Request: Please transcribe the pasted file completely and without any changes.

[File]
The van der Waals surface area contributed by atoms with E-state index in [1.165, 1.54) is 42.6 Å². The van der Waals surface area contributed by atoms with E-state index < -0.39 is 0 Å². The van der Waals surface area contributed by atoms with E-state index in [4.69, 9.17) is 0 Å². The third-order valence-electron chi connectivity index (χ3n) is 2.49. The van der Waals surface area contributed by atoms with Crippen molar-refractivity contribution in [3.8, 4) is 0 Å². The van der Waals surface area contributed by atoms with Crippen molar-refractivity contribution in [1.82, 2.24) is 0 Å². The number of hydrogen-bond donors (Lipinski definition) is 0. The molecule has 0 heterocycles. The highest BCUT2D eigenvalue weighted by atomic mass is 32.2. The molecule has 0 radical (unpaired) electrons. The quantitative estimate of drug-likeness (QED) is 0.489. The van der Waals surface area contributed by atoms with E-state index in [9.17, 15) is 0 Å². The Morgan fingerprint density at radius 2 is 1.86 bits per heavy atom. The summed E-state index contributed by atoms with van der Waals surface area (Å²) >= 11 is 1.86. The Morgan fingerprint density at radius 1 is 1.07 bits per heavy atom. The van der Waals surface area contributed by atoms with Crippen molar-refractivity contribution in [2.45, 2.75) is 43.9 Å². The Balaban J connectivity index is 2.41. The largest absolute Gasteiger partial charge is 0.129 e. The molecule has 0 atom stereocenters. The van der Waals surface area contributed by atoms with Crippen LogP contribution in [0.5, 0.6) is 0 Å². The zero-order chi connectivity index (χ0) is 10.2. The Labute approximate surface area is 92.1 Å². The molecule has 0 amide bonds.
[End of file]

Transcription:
The van der Waals surface area contributed by atoms with E-state index in [1.165, 1.54) is 42.6 Å². The van der Waals surface area contributed by atoms with E-state index < -0.39 is 0 Å². The van der Waals surface area contributed by atoms with E-state index in [4.69, 9.17) is 0 Å². The third-order valence-electron chi connectivity index (χ3n) is 2.49. The van der Waals surface area contributed by atoms with Crippen molar-refractivity contribution in [3.8, 4) is 0 Å². The van der Waals surface area contributed by atoms with Crippen molar-refractivity contribution in [1.82, 2.24) is 0 Å². The number of hydrogen-bond donors (Lipinski definition) is 0. The molecule has 0 heterocycles. The highest BCUT2D eigenvalue weighted by atomic mass is 32.2. The molecule has 0 radical (unpaired) electrons. The quantitative estimate of drug-likeness (QED) is 0.489. The van der Waals surface area contributed by atoms with E-state index in [9.17, 15) is 0 Å². The Morgan fingerprint density at radius 2 is 1.86 bits per heavy atom. The summed E-state index contributed by atoms with van der Waals surface area (Å²) >= 11 is 1.86. The Morgan fingerprint density at radius 1 is 1.07 bits per heavy atom. The van der Waals surface area contributed by atoms with Crippen molar-refractivity contribution in [2.45, 2.75) is 43.9 Å². The Balaban J connectivity index is 2.41. The largest absolute Gasteiger partial charge is 0.129 e. The molecule has 0 atom stereocenters. The van der Waals surface area contributed by atoms with Crippen LogP contribution in [0.5, 0.6) is 0 Å². The zero-order chi connectivity index (χ0) is 10.2. The Labute approximate surface area is 92.1 Å². The molecule has 0 amide bonds.